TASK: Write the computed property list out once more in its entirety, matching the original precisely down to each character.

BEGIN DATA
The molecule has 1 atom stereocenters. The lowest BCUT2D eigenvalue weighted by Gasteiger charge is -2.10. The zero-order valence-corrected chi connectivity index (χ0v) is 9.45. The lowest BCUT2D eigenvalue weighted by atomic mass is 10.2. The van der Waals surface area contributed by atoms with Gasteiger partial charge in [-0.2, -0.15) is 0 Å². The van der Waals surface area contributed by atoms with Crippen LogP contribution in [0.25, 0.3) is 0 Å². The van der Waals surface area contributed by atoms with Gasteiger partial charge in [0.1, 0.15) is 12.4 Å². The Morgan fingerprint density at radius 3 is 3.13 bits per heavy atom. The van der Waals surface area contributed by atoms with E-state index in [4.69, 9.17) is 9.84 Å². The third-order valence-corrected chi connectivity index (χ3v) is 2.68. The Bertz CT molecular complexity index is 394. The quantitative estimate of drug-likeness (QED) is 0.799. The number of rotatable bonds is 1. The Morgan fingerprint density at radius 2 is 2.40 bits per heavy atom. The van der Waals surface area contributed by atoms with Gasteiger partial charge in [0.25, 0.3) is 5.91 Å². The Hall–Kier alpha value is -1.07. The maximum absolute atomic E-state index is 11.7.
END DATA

The molecule has 1 atom stereocenters. The lowest BCUT2D eigenvalue weighted by Gasteiger charge is -2.10. The zero-order valence-corrected chi connectivity index (χ0v) is 9.45. The lowest BCUT2D eigenvalue weighted by atomic mass is 10.2. The van der Waals surface area contributed by atoms with Gasteiger partial charge in [-0.2, -0.15) is 0 Å². The van der Waals surface area contributed by atoms with Crippen LogP contribution in [0.25, 0.3) is 0 Å². The van der Waals surface area contributed by atoms with Gasteiger partial charge in [0.1, 0.15) is 12.4 Å². The Morgan fingerprint density at radius 3 is 3.13 bits per heavy atom. The van der Waals surface area contributed by atoms with E-state index in [4.69, 9.17) is 9.84 Å². The third-order valence-corrected chi connectivity index (χ3v) is 2.68. The Bertz CT molecular complexity index is 394. The quantitative estimate of drug-likeness (QED) is 0.799. The number of rotatable bonds is 1. The Morgan fingerprint density at radius 2 is 2.40 bits per heavy atom. The van der Waals surface area contributed by atoms with Gasteiger partial charge in [0.25, 0.3) is 5.91 Å². The Hall–Kier alpha value is -1.07. The maximum absolute atomic E-state index is 11.7.